Covid deaths in Portugal’s most senior citizens set to increase in coming weeks

It’s the latest conundrum in a pandemic where everyone is still learning: while the number of new cases in Portugal seems to be falling, deaths in the oldest age group (the over 80s) are increasing, and likely to stay in high numbers for some weeks yet.

This is the conclusion of the latest DGS/ INSA (public health institute) study “monitoring red lines” in the current phase of the pandemic.

The conundrum is that the over-80s are the age-group with the highest percentage of vaccinated individuals, and the lowest rate of incidence when it comes to new infections (around 168 per 100,000 people).

But deaths have been increasing markedly: yesterday’s bulletin, for example, registered 18 deaths in the previous 24-hours.

August began last Sunday with deaths in single figures. Since Tuesday, they have been in double figures (Tuesday’s bulletin actually recorded 19 deaths in 24-hours – the crushing majority in the over-80s).

Meantime a vaccination ‘milestone’ has been passed, in that 70% of the country has now been inoculated with at least one dose of Covid vaccine.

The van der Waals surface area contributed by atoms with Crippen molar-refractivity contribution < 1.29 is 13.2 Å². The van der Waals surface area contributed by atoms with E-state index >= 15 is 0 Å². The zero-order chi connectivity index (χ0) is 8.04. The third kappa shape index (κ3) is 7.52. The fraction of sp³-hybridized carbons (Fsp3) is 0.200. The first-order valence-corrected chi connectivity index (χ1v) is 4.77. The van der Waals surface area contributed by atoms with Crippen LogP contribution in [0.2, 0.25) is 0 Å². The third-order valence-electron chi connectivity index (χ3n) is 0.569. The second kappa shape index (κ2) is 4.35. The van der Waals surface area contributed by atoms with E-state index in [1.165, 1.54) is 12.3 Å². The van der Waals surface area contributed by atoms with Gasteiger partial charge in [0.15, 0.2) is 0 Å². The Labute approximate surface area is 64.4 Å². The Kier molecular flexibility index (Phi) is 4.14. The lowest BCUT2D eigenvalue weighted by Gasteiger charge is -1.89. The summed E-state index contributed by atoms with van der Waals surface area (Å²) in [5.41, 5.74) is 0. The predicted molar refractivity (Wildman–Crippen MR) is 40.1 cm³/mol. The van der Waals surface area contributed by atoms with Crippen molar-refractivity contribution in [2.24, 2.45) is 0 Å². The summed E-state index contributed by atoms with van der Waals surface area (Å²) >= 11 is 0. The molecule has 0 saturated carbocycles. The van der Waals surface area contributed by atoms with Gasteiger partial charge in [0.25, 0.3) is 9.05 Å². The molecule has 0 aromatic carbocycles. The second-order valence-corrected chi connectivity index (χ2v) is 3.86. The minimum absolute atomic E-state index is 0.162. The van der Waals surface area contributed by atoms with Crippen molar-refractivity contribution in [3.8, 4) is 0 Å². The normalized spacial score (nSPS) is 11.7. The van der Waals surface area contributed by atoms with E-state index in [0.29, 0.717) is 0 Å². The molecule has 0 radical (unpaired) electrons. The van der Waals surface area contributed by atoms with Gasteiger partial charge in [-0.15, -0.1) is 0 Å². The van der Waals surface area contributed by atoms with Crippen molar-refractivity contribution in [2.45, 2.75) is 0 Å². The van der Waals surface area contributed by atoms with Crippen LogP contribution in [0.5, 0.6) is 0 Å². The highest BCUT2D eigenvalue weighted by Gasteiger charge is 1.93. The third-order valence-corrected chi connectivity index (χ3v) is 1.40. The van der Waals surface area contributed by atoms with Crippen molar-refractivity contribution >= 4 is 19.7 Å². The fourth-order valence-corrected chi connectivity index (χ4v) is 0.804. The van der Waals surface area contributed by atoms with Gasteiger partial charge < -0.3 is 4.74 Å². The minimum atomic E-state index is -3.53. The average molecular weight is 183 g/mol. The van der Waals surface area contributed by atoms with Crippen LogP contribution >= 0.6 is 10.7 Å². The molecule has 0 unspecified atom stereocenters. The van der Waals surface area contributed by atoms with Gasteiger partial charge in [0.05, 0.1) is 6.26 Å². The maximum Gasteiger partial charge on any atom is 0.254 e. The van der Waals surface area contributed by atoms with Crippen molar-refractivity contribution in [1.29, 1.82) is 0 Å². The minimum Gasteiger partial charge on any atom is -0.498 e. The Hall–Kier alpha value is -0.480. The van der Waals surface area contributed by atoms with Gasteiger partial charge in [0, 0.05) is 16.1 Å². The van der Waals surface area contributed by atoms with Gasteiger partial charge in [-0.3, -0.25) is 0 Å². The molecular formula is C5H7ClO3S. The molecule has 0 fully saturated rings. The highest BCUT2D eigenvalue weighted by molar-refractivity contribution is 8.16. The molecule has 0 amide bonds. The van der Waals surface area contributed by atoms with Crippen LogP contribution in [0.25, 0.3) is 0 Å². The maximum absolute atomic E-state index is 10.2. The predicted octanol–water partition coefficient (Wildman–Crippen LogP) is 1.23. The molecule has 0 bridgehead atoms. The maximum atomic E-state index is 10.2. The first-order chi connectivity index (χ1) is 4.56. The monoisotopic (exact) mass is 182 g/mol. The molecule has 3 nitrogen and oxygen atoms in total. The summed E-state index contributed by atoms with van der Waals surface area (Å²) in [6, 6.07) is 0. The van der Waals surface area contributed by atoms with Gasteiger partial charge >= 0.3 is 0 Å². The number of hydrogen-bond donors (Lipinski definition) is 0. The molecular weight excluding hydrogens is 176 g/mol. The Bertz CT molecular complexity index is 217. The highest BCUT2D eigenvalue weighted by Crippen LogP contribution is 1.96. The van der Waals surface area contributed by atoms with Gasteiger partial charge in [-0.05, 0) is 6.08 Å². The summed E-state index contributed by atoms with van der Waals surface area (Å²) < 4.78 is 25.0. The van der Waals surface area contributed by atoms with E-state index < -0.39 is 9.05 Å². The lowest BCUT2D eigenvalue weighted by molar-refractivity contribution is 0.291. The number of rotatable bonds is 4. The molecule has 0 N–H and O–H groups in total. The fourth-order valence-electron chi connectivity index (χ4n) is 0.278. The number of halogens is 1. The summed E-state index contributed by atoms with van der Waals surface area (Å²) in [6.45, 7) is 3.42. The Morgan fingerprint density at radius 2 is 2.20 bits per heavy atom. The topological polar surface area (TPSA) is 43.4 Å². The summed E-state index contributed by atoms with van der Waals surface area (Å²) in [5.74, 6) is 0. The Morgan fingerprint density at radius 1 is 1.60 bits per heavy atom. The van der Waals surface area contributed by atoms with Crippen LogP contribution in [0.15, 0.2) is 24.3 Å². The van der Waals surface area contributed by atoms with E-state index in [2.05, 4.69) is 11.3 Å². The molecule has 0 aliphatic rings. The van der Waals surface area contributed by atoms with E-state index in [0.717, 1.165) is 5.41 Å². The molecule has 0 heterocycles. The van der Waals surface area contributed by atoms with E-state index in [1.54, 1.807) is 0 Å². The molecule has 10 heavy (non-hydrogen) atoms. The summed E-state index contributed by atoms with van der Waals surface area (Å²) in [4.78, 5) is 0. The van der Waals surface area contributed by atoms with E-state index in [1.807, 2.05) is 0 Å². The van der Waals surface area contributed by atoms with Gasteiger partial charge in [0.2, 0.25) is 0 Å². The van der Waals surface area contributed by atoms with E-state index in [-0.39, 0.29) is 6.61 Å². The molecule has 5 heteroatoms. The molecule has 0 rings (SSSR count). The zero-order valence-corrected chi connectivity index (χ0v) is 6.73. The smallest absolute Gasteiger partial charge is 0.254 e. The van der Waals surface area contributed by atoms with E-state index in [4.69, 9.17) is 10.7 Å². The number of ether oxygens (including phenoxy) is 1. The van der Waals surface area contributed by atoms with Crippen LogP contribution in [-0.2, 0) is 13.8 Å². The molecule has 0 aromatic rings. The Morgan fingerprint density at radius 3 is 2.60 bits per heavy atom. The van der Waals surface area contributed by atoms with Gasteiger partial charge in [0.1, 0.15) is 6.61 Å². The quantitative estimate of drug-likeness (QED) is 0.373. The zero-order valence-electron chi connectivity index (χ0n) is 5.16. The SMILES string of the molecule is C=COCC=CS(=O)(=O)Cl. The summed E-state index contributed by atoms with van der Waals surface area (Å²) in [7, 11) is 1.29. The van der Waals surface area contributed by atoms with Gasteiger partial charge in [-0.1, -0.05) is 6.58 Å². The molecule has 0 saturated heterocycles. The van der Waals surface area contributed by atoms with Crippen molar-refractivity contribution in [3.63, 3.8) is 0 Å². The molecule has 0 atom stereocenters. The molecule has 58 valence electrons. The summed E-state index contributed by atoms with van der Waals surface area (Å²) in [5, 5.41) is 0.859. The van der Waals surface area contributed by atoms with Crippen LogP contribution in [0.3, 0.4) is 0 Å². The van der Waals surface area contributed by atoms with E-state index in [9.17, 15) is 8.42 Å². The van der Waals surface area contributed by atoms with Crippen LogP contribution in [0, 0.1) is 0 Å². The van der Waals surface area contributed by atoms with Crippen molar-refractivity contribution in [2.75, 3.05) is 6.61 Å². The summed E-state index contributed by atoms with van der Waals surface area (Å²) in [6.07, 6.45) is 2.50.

This isn’t enough for ‘herd immunity’ but it is a significant development, and has been achieved two weeks ahead of target, say reports.

As the vaccination rollout continues apace – focused on the September 5 ‘moment’ when 71% of the population should have been fully-vaccinated (click here), news has come through on a newly-discovered side effect of the one-shot Janssen vaccine.

According to EMA, the European Medicines Agency, it can precipitate “an auto-immune disease that leads to the decrease or destruction of platelets in the blood essential to the clotting process.

Administration of the vaccine – advised for men over the ages of 18, and women over the ages of 50 – has also resulted in “various cases of fainting and (people experiencing) tinnitus (ringing in the ears)”.

“In spite of this, EMA maintains unaltered the risk-benefit relationship of the vaccine”, say reports – meaning the benefits (in terms of recipients being less likely to develop Covid-19 seriously, or die from it) outweigh the risks.